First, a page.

Mark Shapland shares his insight on the business stories the Daily Mail wants to hear and how you can better prepare when pitching your stories.
Watch our interview with Mark Shapland, Associate City Editor, Daily Mail and learn the key tips and tricks to get your stories featured online and in print.
Associate City Editor
With more than a decade working on the UK’s nationals, Mark started his career as a Reporter at The Sun in 2012 before joining the Mail Online in 2015 as City Correspondent. In 2018 he moved to the Evening Standard before returning to Associated Newspapers as Daily Mail Associate City Editor in November, 2020.
Pitching tips from Mark Shapland, Associate City Editor, Daily Mail.
Three top tips:
- The best time to contact Mark with a story is from 8am – 10am.
- Including strong photography with an initial pitch can make the difference between a story being run or not.
- Mark regularly phones PRs after they send over press releases. Be ready to take his call.
- The business pages audience is the same as the paper: middle class and likely to have some money, savings or investments.
- SME business owners are also a core part of the readership.
- Mark is increasingly writing for the MailOnline where readers are slightly younger.
Who to contact:
- Group Business Editor, Ruth Sunderland leads the business team.
- Business Editor, Hugo Duncan is her second in command.
- As Associate City Editor, Mark covers M&As, liability-driven investments (LDIs), private equity, levelling up, the energy sector and commodities. He also picks up the editing role when Ruth and Hugo are both off.
How to contact:
- Mark would rather hear about a story first-hand than read it in a competitor’s newspaper and is very open to being approached.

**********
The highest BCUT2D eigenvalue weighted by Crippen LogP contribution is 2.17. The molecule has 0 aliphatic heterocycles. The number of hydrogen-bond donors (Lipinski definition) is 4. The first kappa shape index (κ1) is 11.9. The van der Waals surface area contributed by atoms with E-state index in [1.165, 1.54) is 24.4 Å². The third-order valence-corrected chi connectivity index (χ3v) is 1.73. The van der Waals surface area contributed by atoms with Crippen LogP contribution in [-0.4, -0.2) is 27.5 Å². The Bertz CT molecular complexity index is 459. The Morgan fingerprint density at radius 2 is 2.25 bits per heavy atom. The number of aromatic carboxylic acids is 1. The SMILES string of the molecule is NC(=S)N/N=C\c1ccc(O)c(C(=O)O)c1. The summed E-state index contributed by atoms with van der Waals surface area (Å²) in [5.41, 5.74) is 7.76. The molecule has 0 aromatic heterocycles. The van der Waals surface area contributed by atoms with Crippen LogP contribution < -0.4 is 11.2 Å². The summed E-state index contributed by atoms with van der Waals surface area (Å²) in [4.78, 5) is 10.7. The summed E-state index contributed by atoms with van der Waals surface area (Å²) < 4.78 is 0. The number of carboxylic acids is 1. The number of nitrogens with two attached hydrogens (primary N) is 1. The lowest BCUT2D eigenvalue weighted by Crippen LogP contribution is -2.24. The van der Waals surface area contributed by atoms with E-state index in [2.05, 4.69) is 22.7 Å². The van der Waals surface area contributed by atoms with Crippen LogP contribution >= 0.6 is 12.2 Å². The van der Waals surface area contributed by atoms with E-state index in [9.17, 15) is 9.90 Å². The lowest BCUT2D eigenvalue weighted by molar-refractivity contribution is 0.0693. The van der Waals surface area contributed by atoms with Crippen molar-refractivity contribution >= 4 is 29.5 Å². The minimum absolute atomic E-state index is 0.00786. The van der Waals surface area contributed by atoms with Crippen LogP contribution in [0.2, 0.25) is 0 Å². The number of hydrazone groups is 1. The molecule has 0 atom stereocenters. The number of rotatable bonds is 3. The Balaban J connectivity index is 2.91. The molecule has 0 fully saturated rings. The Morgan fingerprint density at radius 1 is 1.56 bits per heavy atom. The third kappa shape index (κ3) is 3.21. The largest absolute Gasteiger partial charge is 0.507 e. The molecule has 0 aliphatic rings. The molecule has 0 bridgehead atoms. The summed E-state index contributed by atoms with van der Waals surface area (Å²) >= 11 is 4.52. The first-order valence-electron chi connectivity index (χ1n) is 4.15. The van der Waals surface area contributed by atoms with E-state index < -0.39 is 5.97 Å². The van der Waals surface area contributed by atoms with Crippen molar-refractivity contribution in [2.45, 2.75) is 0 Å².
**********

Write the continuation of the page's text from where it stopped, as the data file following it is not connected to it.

- Email is always the best way of making the initial approach – with pictures, ancillary data and case studies all included. Follow-up emails are accepted.
- Call the business desk if you feel your release has gone unnoticed and it is a genuinely strong story.
When to contact:
- The business team are all at their desks by 9am and the first informal meeting is held between Ruth, Hugo, Alex and Mark at 10am.
- The first full newspaper editorial meeting is held at 11am, it is during this meeting the team decide which business stories to promote to the front.
- The team make final decisions for the newspaper’s content at a second full editorial meeting held at 4pm.
What to pitch:
- Mark says the desk is the busiest he has seen since the financial crash in 2008 and there is a real hunger for business stories, especially in the general news section.
- Readers’ core interests are company results, the performance of stocks and shares, currency fluctuations, the travails of the pound and the retail landscape.
- He is hopeful of some positive stories which could include a shorter recession than predicted, the solving of Brexit issues, levelling up projects and any developments in the renewable energy market.